“Disappointment is a sort of bankruptcy – the bankruptcy of a soul that expends too much in hope and expectation.” Eric Hoffer
By Alex P. Vidal
GAMBLING–legal or illegal—should not be used as a weapon to fight poverty.
There are many ways to combat poverty.
Number one is population control.
A bloated population means more mouths to be fed.
Less people means less problems on malnutrition; less problems on shortage of food production; less problems on housing; less problems on employment and other social services.
The government won’t be over-burdened.
Inviting investors to build factories; encouraging small-scale businesses; and pushing for income-generating programs and activities that provide employment opportunities.
But not gambling.
Gambling corrupts both the poor and the rich.
It corrupts those in political power absolutely as they stand to benefit once we allow gambling like small town lottery (STL) to be legalized in Iloilo province.
Poverty can’t be solved overnight.
We are supposed to embrace the value of hard work if we want to rise in the economic ladder, and not to depend on numbers game.
STL, when legalized, can provide employment for those who solicit bets, but it will eat up the moral fiber of Ilonggos, who will only rely their luck-or even next meals-in the game of chance.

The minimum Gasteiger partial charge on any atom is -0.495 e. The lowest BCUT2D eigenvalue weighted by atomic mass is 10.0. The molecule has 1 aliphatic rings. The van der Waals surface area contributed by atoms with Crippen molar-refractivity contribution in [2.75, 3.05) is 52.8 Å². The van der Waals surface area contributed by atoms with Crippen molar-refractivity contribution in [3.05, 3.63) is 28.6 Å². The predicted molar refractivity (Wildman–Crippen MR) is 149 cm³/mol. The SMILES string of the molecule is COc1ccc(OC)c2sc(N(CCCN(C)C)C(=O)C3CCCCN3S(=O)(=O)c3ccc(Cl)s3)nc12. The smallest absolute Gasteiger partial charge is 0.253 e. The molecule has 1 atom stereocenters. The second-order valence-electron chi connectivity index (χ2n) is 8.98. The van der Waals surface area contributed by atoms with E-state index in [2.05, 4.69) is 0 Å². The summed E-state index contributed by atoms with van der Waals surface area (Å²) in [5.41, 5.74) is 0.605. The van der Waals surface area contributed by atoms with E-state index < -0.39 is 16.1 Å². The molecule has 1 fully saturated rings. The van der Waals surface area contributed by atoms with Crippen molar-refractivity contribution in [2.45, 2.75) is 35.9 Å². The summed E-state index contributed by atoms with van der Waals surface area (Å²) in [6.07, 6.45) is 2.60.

Since they expect to win an instant lump sum of cash for a small bet by the stroke of luck, Ilonggos will become head-over-heels with STL.
They will only wait for the manna from heaven, thus they will end up lazy and won’t dream big beyond earning via easy money schemes.
Gambling will also teach Ilonggos to become subservient to politicians or those who advocated the removal of any barrier to make it legal.
Gambling or the legalization of STL will also send a wrong signal to the younger generation.
When our own leaders are the ones pushing for gambling, it means it’s not evil per se; it means whether it is moral or immoral depends on the interpretation or choice of our leaders.
The church has been consistent on its stand against any form of gambling, much less any move to provide it with a legal structure.
We expect the church to make a solid stand once the provincial board of Iloilo will pass a resolution to give the governor’s office the green signal in favor of the legalization of STL.
We already have so many legalized gambling operations in the country.
Online-lotto under the auspices of the Philippine Charity Sweepstakes Office (PSCO) is one of them.
But life of the Filipinos has not improved.
Many still live under the poverty belt.
Crime rate is still blamed on overpopulation, unemployment and lack of economic opportunities for qualified job-seekers.
The number of poor has not been reduced.
Despondent heads of families will no longer dream big and will be hooked on the legalized gambling for instant relief from the rigors of life.
In STL, only the politicians and police will stand ten feet tall, not the members of the hoi polloi.
It will not ensure an instant food on the table for bettors; it will not ensure an instant tuition fee for the students; it will not ensure a better life for Ilonggos as a whole.
Ilonggos will suffer from moral and even spiritual bankruptcy.